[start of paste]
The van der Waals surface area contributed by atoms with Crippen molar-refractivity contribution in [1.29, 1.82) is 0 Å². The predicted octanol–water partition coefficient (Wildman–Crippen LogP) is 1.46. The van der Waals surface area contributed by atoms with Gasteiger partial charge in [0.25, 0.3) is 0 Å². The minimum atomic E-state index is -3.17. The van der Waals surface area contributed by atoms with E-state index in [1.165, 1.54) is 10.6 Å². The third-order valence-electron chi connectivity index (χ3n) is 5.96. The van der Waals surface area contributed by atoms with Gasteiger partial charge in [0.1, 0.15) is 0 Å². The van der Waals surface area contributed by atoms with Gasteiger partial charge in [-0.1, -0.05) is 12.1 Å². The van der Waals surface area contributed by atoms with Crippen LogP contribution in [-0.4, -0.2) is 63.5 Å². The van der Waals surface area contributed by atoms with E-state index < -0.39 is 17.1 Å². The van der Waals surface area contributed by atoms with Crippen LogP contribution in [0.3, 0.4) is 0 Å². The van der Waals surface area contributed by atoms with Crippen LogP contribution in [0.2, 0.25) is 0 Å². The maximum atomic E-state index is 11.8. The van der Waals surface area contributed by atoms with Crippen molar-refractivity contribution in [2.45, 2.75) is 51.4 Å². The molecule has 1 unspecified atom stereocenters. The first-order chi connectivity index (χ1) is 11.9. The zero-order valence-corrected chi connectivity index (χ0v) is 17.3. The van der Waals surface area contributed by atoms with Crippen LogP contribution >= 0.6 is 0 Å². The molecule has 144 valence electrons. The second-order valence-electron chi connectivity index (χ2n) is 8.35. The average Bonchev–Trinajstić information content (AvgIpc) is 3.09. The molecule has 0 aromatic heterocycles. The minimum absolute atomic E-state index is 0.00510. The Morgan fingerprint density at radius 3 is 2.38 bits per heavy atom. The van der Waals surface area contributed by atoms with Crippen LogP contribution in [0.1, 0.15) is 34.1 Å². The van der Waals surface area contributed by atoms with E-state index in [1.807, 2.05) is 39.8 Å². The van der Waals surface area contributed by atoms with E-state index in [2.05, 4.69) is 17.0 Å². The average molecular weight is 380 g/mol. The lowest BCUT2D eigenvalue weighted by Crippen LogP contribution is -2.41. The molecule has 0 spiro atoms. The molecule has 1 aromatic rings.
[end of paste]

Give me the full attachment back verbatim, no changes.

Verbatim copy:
The van der Waals surface area contributed by atoms with Crippen molar-refractivity contribution in [1.29, 1.82) is 0 Å². The predicted octanol–water partition coefficient (Wildman–Crippen LogP) is 1.46. The van der Waals surface area contributed by atoms with Gasteiger partial charge in [0.25, 0.3) is 0 Å². The minimum atomic E-state index is -3.17. The van der Waals surface area contributed by atoms with E-state index in [1.165, 1.54) is 10.6 Å². The third-order valence-electron chi connectivity index (χ3n) is 5.96. The van der Waals surface area contributed by atoms with Gasteiger partial charge in [0.1, 0.15) is 0 Å². The van der Waals surface area contributed by atoms with Gasteiger partial charge in [-0.1, -0.05) is 12.1 Å². The van der Waals surface area contributed by atoms with Crippen LogP contribution in [-0.4, -0.2) is 63.5 Å². The van der Waals surface area contributed by atoms with E-state index < -0.39 is 17.1 Å². The van der Waals surface area contributed by atoms with Crippen LogP contribution in [0.3, 0.4) is 0 Å². The van der Waals surface area contributed by atoms with Crippen LogP contribution in [0.2, 0.25) is 0 Å². The maximum atomic E-state index is 11.8. The van der Waals surface area contributed by atoms with Crippen molar-refractivity contribution in [2.45, 2.75) is 51.4 Å². The molecule has 1 unspecified atom stereocenters. The first-order chi connectivity index (χ1) is 11.9. The zero-order valence-corrected chi connectivity index (χ0v) is 17.3. The van der Waals surface area contributed by atoms with Crippen LogP contribution >= 0.6 is 0 Å². The molecule has 144 valence electrons. The second-order valence-electron chi connectivity index (χ2n) is 8.35. The average Bonchev–Trinajstić information content (AvgIpc) is 3.09. The molecule has 0 aromatic heterocycles. The minimum absolute atomic E-state index is 0.00510. The Morgan fingerprint density at radius 3 is 2.38 bits per heavy atom. The van der Waals surface area contributed by atoms with Crippen LogP contribution in [0.1, 0.15) is 34.1 Å². The van der Waals surface area contributed by atoms with E-state index in [1.807, 2.05) is 39.8 Å². The van der Waals surface area contributed by atoms with E-state index in [2.05, 4.69) is 17.0 Å². The average molecular weight is 380 g/mol. The lowest BCUT2D eigenvalue weighted by Crippen LogP contribution is -2.41. The molecule has 0 spiro atoms. The molecule has 1 aromatic rings.